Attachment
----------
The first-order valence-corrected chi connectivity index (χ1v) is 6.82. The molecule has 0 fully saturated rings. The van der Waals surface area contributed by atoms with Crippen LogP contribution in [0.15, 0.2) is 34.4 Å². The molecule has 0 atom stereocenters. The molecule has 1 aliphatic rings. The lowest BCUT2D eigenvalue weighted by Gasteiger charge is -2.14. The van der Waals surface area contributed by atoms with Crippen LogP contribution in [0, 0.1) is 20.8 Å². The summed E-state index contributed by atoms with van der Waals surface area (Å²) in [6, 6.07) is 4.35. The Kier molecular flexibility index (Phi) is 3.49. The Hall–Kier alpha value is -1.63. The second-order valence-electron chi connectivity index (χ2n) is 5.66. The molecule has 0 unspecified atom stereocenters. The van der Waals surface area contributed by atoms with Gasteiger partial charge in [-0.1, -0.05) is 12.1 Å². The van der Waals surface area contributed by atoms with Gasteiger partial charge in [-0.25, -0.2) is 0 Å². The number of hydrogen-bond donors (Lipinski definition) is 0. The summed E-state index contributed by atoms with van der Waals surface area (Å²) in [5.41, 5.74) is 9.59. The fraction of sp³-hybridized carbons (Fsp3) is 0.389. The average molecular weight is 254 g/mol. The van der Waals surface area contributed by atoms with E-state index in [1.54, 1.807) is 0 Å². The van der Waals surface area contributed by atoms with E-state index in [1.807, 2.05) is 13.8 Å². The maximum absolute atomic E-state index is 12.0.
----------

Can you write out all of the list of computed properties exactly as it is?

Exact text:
The first-order valence-corrected chi connectivity index (χ1v) is 6.82. The molecule has 0 fully saturated rings. The van der Waals surface area contributed by atoms with Crippen LogP contribution in [0.15, 0.2) is 34.4 Å². The molecule has 0 atom stereocenters. The molecule has 1 aliphatic rings. The lowest BCUT2D eigenvalue weighted by Gasteiger charge is -2.14. The van der Waals surface area contributed by atoms with Crippen LogP contribution in [0, 0.1) is 20.8 Å². The summed E-state index contributed by atoms with van der Waals surface area (Å²) in [6, 6.07) is 4.35. The Kier molecular flexibility index (Phi) is 3.49. The Hall–Kier alpha value is -1.63. The second-order valence-electron chi connectivity index (χ2n) is 5.66. The molecule has 0 unspecified atom stereocenters. The van der Waals surface area contributed by atoms with Gasteiger partial charge in [-0.1, -0.05) is 12.1 Å². The van der Waals surface area contributed by atoms with Gasteiger partial charge in [-0.25, -0.2) is 0 Å². The number of hydrogen-bond donors (Lipinski definition) is 0. The summed E-state index contributed by atoms with van der Waals surface area (Å²) in [5.41, 5.74) is 9.59. The fraction of sp³-hybridized carbons (Fsp3) is 0.389. The average molecular weight is 254 g/mol. The van der Waals surface area contributed by atoms with E-state index in [1.54, 1.807) is 0 Å². The van der Waals surface area contributed by atoms with E-state index in [1.807, 2.05) is 13.8 Å². The maximum absolute atomic E-state index is 12.0.